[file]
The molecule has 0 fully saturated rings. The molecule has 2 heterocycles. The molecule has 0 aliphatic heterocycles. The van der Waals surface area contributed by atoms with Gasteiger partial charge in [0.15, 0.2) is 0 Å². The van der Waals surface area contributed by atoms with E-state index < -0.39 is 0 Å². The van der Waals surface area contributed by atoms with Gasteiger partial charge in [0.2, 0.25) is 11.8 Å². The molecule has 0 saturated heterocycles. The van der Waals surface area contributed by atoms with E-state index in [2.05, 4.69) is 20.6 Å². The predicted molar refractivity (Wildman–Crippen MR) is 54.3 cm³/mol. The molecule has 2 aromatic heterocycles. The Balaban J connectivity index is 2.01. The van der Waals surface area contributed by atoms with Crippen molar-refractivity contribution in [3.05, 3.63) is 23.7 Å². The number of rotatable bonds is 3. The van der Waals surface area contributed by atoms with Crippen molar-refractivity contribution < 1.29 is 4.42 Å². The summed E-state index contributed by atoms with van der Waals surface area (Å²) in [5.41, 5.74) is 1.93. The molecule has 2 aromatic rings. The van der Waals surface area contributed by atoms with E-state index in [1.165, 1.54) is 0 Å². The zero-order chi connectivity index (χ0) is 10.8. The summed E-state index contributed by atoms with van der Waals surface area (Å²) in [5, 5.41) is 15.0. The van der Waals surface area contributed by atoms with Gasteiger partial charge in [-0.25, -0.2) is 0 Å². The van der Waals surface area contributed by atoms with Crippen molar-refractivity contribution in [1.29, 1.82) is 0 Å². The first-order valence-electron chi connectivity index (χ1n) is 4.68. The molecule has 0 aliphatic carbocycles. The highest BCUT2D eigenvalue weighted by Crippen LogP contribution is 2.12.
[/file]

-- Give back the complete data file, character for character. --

The molecule has 0 fully saturated rings. The molecule has 2 heterocycles. The molecule has 0 aliphatic heterocycles. The van der Waals surface area contributed by atoms with Gasteiger partial charge in [0.15, 0.2) is 0 Å². The van der Waals surface area contributed by atoms with E-state index < -0.39 is 0 Å². The van der Waals surface area contributed by atoms with Gasteiger partial charge in [0.2, 0.25) is 11.8 Å². The molecule has 0 saturated heterocycles. The van der Waals surface area contributed by atoms with E-state index in [2.05, 4.69) is 20.6 Å². The predicted molar refractivity (Wildman–Crippen MR) is 54.3 cm³/mol. The molecule has 2 aromatic heterocycles. The Balaban J connectivity index is 2.01. The van der Waals surface area contributed by atoms with Crippen molar-refractivity contribution in [3.05, 3.63) is 23.7 Å². The number of rotatable bonds is 3. The van der Waals surface area contributed by atoms with Crippen molar-refractivity contribution < 1.29 is 4.42 Å². The summed E-state index contributed by atoms with van der Waals surface area (Å²) in [5.41, 5.74) is 1.93. The molecule has 2 aromatic rings. The van der Waals surface area contributed by atoms with E-state index in [1.165, 1.54) is 0 Å². The zero-order chi connectivity index (χ0) is 10.8. The summed E-state index contributed by atoms with van der Waals surface area (Å²) in [5, 5.41) is 15.0. The van der Waals surface area contributed by atoms with Gasteiger partial charge in [-0.25, -0.2) is 0 Å². The van der Waals surface area contributed by atoms with Crippen molar-refractivity contribution in [1.29, 1.82) is 0 Å². The first-order valence-electron chi connectivity index (χ1n) is 4.68. The molecule has 0 aliphatic carbocycles. The highest BCUT2D eigenvalue weighted by Crippen LogP contribution is 2.12.